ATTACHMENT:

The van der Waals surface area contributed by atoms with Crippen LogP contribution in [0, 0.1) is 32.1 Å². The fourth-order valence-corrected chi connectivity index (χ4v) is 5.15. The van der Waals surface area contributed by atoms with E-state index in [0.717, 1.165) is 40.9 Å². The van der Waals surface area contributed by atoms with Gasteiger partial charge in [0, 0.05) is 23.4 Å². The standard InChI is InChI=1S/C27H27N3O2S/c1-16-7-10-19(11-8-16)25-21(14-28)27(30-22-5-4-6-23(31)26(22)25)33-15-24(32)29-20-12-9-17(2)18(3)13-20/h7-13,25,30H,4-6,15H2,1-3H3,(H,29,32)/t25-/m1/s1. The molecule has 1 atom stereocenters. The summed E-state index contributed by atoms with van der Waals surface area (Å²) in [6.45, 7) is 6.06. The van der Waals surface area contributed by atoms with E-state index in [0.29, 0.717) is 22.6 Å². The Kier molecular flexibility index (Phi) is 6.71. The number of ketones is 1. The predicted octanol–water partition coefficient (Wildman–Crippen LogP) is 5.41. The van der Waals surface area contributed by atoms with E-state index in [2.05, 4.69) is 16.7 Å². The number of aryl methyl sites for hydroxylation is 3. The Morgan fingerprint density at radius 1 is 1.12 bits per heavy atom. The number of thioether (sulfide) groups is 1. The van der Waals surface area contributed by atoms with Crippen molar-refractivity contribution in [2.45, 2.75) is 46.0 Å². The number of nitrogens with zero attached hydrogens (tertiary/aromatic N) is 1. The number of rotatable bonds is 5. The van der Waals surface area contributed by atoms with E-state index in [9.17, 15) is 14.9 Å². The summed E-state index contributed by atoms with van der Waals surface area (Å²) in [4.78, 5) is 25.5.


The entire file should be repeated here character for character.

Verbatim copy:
The van der Waals surface area contributed by atoms with Crippen LogP contribution in [0, 0.1) is 32.1 Å². The fourth-order valence-corrected chi connectivity index (χ4v) is 5.15. The van der Waals surface area contributed by atoms with E-state index in [0.717, 1.165) is 40.9 Å². The van der Waals surface area contributed by atoms with Gasteiger partial charge in [0, 0.05) is 23.4 Å². The standard InChI is InChI=1S/C27H27N3O2S/c1-16-7-10-19(11-8-16)25-21(14-28)27(30-22-5-4-6-23(31)26(22)25)33-15-24(32)29-20-12-9-17(2)18(3)13-20/h7-13,25,30H,4-6,15H2,1-3H3,(H,29,32)/t25-/m1/s1. The molecule has 1 atom stereocenters. The summed E-state index contributed by atoms with van der Waals surface area (Å²) in [6.45, 7) is 6.06. The van der Waals surface area contributed by atoms with E-state index in [0.29, 0.717) is 22.6 Å². The Kier molecular flexibility index (Phi) is 6.71. The number of ketones is 1. The predicted octanol–water partition coefficient (Wildman–Crippen LogP) is 5.41. The van der Waals surface area contributed by atoms with E-state index in [2.05, 4.69) is 16.7 Å². The number of aryl methyl sites for hydroxylation is 3. The Morgan fingerprint density at radius 1 is 1.12 bits per heavy atom. The number of thioether (sulfide) groups is 1. The van der Waals surface area contributed by atoms with Crippen molar-refractivity contribution in [2.45, 2.75) is 46.0 Å². The number of nitrogens with zero attached hydrogens (tertiary/aromatic N) is 1. The number of rotatable bonds is 5. The van der Waals surface area contributed by atoms with E-state index in [9.17, 15) is 14.9 Å². The summed E-state index contributed by atoms with van der Waals surface area (Å²) in [4.78, 5) is 25.5.